Onyx is seeking over time to gain traction among myeloma patients with earlier stages of disease, but if it can win FDA approval, its initial market will be in a niche with patients who have essentially run out of other options. Even though myeloma is a relatively rare disease, it represents a big business opportunity. The worldwide market for myeloma drugs is worth an estimated $4 to $5 billion a year, Onyx has said. The Onyx drug could capture about $275 million in worldwide sales in 2014, according to forecast from analyst Christopher Raymond with Robert W. Baird, in a note to clients Nov. 4.
Despite Siegel’s enthusiasm, this drug doesn’t work for everybody. About one-third of patients had at least a minimal response that was classified as a clinical benefit, but that still means that about two-thirds of patients didn’t respond to therapy. Onyx doesn’t really know why some patients responded while others didn’t, Kauffman says.
For those lucky enough to respond to carfilzomib therapy, the news is much better, partly because of its tolerability. “What’s exciting about carfilzomib, we have been able to give it for two years without significant side effects accumulating,” Kauffman says. About 12 percent of patients dropped out of the study because of side effects, he says.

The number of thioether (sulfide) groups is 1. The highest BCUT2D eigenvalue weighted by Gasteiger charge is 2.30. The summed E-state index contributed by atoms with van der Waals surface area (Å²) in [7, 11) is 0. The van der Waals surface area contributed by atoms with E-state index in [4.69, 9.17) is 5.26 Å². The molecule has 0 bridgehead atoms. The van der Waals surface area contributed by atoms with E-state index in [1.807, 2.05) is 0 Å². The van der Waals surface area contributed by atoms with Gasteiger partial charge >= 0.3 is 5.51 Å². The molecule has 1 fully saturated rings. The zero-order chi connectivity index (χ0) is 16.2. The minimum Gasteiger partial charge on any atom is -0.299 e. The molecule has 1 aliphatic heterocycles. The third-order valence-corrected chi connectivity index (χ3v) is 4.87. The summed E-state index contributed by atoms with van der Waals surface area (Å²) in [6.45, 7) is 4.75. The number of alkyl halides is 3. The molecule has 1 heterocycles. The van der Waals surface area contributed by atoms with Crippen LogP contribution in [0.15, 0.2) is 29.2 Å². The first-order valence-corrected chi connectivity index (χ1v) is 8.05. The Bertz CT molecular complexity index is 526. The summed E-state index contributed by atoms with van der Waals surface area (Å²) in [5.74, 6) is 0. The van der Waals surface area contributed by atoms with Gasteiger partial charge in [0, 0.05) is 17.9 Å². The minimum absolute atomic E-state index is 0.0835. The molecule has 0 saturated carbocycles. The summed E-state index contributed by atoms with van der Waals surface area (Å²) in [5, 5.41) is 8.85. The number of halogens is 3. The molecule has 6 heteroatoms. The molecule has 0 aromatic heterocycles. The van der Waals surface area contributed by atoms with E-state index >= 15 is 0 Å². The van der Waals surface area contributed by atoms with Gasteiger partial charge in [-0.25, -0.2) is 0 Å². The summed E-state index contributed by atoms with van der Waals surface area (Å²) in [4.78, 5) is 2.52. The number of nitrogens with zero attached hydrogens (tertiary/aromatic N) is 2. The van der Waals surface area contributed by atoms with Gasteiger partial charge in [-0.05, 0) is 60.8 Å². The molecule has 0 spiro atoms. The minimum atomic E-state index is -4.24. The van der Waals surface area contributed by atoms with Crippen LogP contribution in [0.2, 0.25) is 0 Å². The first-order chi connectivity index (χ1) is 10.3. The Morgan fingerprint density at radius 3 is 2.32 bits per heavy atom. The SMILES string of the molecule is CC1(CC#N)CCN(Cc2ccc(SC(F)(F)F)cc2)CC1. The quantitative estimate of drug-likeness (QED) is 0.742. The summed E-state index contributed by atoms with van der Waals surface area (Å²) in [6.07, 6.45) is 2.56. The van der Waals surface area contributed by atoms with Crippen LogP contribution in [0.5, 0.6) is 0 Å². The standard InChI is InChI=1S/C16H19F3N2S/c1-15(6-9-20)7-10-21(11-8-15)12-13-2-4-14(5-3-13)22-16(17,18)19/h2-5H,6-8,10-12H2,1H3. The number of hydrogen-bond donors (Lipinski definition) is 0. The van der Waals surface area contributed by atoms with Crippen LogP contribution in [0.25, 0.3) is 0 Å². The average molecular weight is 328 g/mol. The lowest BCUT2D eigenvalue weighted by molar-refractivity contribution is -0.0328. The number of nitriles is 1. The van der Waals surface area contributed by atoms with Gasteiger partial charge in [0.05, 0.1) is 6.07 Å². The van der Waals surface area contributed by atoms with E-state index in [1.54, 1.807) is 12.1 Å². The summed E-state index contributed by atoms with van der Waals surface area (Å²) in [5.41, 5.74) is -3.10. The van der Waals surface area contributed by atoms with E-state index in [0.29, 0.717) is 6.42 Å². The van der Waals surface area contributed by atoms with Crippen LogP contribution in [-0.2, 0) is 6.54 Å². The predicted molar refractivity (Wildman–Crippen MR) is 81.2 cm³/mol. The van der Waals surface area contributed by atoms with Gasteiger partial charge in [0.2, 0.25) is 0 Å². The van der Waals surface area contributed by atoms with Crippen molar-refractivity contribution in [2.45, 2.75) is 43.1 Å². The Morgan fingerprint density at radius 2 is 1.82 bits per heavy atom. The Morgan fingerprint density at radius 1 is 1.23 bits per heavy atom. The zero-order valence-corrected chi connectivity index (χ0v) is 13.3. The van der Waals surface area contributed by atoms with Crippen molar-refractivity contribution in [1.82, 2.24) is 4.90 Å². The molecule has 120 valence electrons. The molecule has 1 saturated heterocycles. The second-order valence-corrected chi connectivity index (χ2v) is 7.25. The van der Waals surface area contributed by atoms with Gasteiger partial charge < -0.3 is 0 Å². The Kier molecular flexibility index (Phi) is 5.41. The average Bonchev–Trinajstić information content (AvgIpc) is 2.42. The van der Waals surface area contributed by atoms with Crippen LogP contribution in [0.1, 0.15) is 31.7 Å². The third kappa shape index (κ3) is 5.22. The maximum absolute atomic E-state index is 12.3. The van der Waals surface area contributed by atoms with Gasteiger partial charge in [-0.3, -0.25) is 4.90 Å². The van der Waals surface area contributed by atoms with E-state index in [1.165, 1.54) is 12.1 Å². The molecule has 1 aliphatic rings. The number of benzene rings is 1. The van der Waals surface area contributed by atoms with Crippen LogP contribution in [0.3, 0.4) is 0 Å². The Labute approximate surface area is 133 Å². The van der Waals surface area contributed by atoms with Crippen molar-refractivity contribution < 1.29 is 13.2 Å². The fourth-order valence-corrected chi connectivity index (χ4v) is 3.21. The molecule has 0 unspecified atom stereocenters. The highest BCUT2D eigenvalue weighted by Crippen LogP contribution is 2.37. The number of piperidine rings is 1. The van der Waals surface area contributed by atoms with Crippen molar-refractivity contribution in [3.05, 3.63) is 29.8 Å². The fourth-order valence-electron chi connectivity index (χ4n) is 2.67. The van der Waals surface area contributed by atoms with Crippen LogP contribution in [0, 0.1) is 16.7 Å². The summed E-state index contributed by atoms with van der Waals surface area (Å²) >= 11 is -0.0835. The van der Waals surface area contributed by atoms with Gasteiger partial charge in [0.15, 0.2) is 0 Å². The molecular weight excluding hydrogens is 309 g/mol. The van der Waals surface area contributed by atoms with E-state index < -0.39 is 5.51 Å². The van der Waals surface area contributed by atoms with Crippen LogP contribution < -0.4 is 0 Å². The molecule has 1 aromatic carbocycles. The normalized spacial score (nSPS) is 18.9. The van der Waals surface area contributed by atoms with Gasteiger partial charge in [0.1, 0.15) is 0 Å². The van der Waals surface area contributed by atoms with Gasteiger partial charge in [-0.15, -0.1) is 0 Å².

Siegel, the investigator who’s presenting the carfilzomib results, said he expects doctors to continue prescribing the hit Celgene product lenalidomide (Revlimid) and Millennium’s bortezomib as they are used today. The Onyx drug will initially be used in patients who stop responding to the others. But he raves about the side effects and tolerability of the new product. Onyx, and many investigators, clearly see potential in moving the new drug ahead with patients at earlier stages of treatment.
“It works well, and when it does work, it’s not a 15-minute kind of thing,” Siegel says. “It’s exceptionally well-tolerated. It’s a triple.” Some of his peers may question how sick some of the patients in this study really were, and how many were truly resistant to other therapy, or refractory. The criticisms, Siegel predicts, won’t stand up over time.
Onyx executives plan to discuss the findings in detail today on a webcast with investors at 10 am Eastern/7 am Pacific time.